As the COVID-19 crisis continues taking it's toll on the physical health of many people, and the economic health of the country, there are also psychological effects. It might be the worry of contracting or already having the virus, or of spreading it to someone near and dear to you, or financial worries, or any of the other myriad things we have to worry about. These are trying times.
Then, there is the "social distancing" we're encouraged to do, and suddenly we can be all alone. "Social distancing, I think for most people is actually experienced as social isolation," says Nora Cielo, a licensed professional counselor and the director of behavioral health at the Mind Body Health Center in New Providence, New Jersey (Disclosure: Cielo is the cousin of this column's author).
"I'm noticing a lot of increases in anxiety and depression," she notes.Whileour electronic devices allow us to still see and virtually interact with our friends and loved ones, "there is just something about the human experience that is just meant to be in the presence of another human being," she says, "and when that is taken away, we do see a lot of disconnect and inability to cope".
When it comes to people who engage regularly in outdoor recreation, the social isolation can have more profound effects. "The connection to nature is very vital to all of us," Cielo says, "so what do we do in those situations?" She suggests doing things that we are already doing: getting outside as much as possible and enjoying the the outdoors. For people who can't get outside — those who may have actually tested positive for COVID-19, or who may be exhibiting symptoms, for example — Cielo recommends simple things to connect with the outdoors, like looking at photos or live video streams provided by national parks, or even the use of virtual reality technology. For people who may have underlying anxiety disorders, Cielo recommends that they learn visualization techniques from a mental health professional.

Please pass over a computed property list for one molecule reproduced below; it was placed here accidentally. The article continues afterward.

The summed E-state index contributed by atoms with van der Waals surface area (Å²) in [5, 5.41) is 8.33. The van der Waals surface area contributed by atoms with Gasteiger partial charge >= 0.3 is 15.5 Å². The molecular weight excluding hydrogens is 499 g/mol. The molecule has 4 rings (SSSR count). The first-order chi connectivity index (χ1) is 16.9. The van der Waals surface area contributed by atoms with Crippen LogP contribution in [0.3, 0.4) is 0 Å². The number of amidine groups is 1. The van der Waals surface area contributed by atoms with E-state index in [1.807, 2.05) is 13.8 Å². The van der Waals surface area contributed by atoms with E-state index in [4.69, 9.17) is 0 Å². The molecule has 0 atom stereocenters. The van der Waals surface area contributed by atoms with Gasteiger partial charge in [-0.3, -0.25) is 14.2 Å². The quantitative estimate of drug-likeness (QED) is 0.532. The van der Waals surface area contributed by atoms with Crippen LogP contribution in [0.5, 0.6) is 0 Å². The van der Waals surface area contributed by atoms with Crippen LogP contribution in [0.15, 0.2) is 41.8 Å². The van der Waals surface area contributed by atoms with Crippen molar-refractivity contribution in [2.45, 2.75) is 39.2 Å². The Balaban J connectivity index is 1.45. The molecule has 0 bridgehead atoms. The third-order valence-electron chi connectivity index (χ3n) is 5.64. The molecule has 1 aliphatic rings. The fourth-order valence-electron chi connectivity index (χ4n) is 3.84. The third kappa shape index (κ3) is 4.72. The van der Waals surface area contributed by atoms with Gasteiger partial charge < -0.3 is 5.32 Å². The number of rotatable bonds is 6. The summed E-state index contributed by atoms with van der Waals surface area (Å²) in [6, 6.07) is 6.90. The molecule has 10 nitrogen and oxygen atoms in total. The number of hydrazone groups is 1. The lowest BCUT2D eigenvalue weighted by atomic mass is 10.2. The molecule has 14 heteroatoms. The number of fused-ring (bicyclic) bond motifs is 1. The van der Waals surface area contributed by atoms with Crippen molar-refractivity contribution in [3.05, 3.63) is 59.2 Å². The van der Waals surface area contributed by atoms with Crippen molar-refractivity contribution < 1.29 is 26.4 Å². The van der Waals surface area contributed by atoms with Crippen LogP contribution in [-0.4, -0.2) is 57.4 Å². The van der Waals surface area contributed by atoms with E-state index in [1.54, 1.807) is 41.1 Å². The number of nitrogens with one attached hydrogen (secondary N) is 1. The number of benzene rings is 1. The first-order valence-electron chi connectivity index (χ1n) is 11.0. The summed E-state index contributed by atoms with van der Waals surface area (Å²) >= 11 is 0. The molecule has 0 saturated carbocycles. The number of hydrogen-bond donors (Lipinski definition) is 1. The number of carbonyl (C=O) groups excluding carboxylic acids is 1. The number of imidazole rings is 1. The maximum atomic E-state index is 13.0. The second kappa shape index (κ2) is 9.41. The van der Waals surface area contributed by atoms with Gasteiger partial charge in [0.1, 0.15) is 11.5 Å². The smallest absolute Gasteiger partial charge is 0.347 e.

Of course, if you're trying to avoid settling into anxiety or depression, you need to know what to look for in both yourself, and those around you. According to Cielo, one indicator of increased anxiety is a heightened fight or flight response, such as feeling more nervous than normal, or being frightened of things you may not normally be frightened of. Another indicator is withdrawing from contact with others. Someone may be suffering from depression if they "are not communicating well with their loved ones," says Cielo, "not staying connected, being on the phone, finding other ways to communicate."
Social media can be used to either stay connected with others, or to give you a heads up if someone else isn't doing well. The person who usually posts something every day — a photo, a witty saying, or an opinion on whatever topic is trending — and then suddenly stops posting, may be exhibiting signs of depression. Similarly, if you find yourself not wanting to engage in activities you normally do for more than a couple of days, it could be a sign that you are falling into depression. To combat these feelings, Cielo recommends making a list of 10 things you like to do, and each day doing at least half of them.
And finally, Cielo recommends staying with your regular routine as much as possible. Get up when you usually do, shower and dress as you if you were going to work or outdoors, and keep your life as close to normal as possible. And remember, this isn't going to last forever.
Be Good. Do Good Things. Be Well.
Bob Falcone is a retired firefighter, photographer, hiker, business owner and author of Hiking Bob's Tips, Tricks and Trails, available via his website. He has lived in Colorado Springs for almost 28 years. Follow him on Twitter (@hikingbob), Facebook (@hikingguide), Instagram (@HikingBob_CO) or visit his website (Hikingbob.com). E-mail questions, comments, suggestions, etc to Bob: email@example.com.